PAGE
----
Intentionally Defective Marital Deduction Trust
Is an Intentionally Defective Marital Deduction Trust right for you?
An intentionally defective marital deduction trust creates an irrevocable trust for all of the decedent’s assets. It solves issues of “control” and “taxable gains”. It is “intentionally” designed to be included in the survivors taxable estate. This gives the entire estate a step-up in basis (no capital gains) at the second death. It has a “disclaimer” option to fund an “exemption trust” if needed (for example, if you hit the lottery or see a significant increase in assets).
Benefits of an Intentionally Defective Marital Deduction Trust
Some things you never know when planning an estate are when you and your spouse will die, what laws may change after your estate plan is created, or how your circumstances or the size of your estate might change before or after your or your spouses death. You also don’t know, if your spouse survives you, whether your spouse will later decides to change beneficiaries, get remarried, or make other changes to assets left to him or her. An Intentionally Defective Marital Deduction Trust can be a good tool for planning your estate in anticipation of changes in the size of your estate, worries about control of assets, and/or concerns regarding changes in estate tax laws.
Creditor Protection and Medicaid Planning
By creating an irrevocable trust, the intentionally defective marital deduction trust can be useful for establishing creditor protection and/or Medicaid planning after the first death. Any assets placed into the irrevocable trust can be protected from creditors of the surviving spouse and from being included in assets to determine Medicaid for the surviving spouse. It can also protect assets from a divorce if the survivor remarries.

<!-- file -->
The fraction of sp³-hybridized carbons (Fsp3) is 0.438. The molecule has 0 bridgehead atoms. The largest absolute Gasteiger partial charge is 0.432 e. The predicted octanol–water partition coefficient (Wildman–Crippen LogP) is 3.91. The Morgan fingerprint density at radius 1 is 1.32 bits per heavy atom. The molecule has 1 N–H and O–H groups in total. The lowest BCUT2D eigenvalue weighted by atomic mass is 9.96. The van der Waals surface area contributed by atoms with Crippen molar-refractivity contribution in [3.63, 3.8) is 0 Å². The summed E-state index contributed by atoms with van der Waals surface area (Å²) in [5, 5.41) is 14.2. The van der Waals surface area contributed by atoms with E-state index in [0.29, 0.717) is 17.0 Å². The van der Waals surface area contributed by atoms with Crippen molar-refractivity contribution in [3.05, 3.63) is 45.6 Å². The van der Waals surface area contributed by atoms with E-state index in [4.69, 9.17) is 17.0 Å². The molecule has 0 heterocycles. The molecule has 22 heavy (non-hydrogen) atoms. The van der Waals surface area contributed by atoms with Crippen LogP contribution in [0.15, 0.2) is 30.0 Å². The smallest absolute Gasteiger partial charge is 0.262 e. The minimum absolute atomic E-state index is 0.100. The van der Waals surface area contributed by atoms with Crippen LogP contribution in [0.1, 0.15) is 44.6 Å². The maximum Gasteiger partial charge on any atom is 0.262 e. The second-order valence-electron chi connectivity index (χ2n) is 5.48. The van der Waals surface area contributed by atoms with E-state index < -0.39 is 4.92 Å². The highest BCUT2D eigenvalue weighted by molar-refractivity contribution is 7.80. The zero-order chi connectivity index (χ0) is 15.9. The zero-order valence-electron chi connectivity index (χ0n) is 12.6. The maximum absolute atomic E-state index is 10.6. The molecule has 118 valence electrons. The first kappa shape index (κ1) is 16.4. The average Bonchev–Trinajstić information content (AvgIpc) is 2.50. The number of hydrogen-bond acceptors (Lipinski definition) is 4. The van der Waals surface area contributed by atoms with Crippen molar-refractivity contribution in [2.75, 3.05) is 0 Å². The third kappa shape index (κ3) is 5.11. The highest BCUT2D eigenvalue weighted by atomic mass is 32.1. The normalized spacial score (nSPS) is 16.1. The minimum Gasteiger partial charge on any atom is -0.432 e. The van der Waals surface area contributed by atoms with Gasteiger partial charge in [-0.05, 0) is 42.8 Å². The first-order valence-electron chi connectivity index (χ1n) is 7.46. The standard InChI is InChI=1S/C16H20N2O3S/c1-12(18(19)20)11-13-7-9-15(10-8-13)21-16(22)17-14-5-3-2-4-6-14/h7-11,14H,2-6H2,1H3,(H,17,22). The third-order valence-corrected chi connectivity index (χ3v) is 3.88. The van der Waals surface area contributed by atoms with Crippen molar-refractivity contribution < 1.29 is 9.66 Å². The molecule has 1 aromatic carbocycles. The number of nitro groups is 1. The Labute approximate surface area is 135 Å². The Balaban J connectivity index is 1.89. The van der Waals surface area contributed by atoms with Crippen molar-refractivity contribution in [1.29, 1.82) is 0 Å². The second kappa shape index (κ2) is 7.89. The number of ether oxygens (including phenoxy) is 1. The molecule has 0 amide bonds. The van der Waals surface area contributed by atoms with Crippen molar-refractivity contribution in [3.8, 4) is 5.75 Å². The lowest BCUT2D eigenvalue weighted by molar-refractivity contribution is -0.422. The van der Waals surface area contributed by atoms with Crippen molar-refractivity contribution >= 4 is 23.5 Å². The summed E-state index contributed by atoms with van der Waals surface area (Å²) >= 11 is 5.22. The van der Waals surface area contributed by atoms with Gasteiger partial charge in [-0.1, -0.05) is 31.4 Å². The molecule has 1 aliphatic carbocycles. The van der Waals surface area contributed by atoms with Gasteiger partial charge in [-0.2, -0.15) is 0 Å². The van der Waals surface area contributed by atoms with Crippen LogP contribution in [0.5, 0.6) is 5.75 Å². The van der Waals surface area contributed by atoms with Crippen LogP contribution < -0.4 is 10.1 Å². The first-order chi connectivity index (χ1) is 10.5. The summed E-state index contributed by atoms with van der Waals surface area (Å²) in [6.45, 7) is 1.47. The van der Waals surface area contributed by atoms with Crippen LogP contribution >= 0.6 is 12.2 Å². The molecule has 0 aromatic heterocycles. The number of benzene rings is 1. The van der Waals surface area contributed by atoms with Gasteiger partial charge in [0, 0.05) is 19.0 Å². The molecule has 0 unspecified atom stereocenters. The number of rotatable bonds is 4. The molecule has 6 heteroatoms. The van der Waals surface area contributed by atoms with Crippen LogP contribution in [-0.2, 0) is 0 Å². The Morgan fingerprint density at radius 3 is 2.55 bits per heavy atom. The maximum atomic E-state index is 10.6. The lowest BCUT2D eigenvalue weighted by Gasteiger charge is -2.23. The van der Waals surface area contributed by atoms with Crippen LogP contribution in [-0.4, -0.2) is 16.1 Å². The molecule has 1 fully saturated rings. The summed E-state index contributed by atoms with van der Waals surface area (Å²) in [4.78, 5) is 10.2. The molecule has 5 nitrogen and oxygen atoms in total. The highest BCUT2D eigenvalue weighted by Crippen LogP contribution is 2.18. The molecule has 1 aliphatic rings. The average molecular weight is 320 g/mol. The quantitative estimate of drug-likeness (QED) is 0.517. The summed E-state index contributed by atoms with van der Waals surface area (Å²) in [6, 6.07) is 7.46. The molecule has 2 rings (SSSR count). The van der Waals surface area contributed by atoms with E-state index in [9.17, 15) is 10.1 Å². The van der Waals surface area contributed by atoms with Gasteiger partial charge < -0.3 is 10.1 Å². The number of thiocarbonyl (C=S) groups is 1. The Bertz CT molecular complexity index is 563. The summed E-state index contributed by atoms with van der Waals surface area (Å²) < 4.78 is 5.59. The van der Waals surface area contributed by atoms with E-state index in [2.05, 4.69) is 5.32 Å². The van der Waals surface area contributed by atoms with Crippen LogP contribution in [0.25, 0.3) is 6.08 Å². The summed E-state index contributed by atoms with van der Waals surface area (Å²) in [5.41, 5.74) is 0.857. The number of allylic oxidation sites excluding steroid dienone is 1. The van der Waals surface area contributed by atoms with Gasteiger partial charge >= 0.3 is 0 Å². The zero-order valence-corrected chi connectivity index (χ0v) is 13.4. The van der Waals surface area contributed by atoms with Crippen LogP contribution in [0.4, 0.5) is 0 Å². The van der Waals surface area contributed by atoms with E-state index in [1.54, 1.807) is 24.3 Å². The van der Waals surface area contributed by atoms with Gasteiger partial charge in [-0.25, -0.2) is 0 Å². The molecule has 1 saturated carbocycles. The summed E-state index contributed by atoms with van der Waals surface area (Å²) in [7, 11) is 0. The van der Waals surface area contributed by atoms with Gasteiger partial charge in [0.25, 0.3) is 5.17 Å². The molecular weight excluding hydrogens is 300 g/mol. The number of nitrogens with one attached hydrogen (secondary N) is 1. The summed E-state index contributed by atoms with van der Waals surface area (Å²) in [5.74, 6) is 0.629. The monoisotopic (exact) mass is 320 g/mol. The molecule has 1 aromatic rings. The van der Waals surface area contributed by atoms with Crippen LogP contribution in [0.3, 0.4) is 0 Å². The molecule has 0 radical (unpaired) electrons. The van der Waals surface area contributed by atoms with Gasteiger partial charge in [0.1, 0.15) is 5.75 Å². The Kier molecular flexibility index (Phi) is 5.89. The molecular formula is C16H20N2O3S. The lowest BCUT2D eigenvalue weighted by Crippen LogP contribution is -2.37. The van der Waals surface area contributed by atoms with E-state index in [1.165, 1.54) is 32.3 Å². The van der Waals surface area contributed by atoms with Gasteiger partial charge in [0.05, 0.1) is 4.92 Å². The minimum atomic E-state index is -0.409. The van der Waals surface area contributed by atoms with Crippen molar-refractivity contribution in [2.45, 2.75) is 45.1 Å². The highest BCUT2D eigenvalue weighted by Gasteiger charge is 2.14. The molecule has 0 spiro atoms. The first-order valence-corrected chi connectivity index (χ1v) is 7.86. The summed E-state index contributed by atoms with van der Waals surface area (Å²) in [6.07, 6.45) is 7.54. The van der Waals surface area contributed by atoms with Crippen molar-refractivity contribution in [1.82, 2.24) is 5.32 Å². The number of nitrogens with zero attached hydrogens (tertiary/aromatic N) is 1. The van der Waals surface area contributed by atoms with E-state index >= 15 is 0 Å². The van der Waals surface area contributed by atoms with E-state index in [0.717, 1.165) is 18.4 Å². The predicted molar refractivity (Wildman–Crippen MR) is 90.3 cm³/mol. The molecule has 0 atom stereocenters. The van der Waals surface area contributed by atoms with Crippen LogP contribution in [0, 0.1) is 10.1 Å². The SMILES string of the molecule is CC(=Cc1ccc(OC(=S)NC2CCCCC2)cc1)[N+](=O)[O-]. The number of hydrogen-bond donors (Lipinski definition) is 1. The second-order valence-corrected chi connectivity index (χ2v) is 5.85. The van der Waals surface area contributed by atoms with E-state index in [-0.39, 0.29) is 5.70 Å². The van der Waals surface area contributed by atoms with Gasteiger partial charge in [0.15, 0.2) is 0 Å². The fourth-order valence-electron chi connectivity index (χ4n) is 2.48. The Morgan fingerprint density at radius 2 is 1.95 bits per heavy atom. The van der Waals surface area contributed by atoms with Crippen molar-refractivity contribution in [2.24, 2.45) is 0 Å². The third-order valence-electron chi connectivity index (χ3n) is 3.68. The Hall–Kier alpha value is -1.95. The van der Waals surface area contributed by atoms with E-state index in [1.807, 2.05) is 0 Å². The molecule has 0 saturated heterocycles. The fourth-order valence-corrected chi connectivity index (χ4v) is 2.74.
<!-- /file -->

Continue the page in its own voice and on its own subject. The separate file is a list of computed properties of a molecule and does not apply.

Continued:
Protect From Changes in Beneficiaries
Sometimes a spouse may be worried that at his or her death, the surviving spouse could change the deceased spouse intended beneficiaries of his or her estate. An intentionally defective marital deduction trust protects the deceased spouse’s beneficiaries, by not permitting the surviving spouse or others to change the beneficiaries. If desired, it can still permits for the use of a limited power of attorney for flexibility for the survivor to change the beneficiary provisions.
Tax Savings with a Step Up in Basis
It provides for a step-up in basis on the assets in the irrevocable trust at the survivor’s death.
Administration of an Intentionally Defective Marital Deduction Trust
An Intentionally Defective Marital Deduction Trust does require the creation of an irrevocable trust. The formation of the irrevocable trust does not occur until the death of the first spouse. Administrative requirements for an irrevocable trust can include getting an EIN for the irrevocable trust and filing the annual taxes for the trust. The creation of the irrevocable trust is what provides the creditor protection and medicaid planning for the surviving spouse, and the protection from changes in beneficiaries for the beneficiaries of the trust.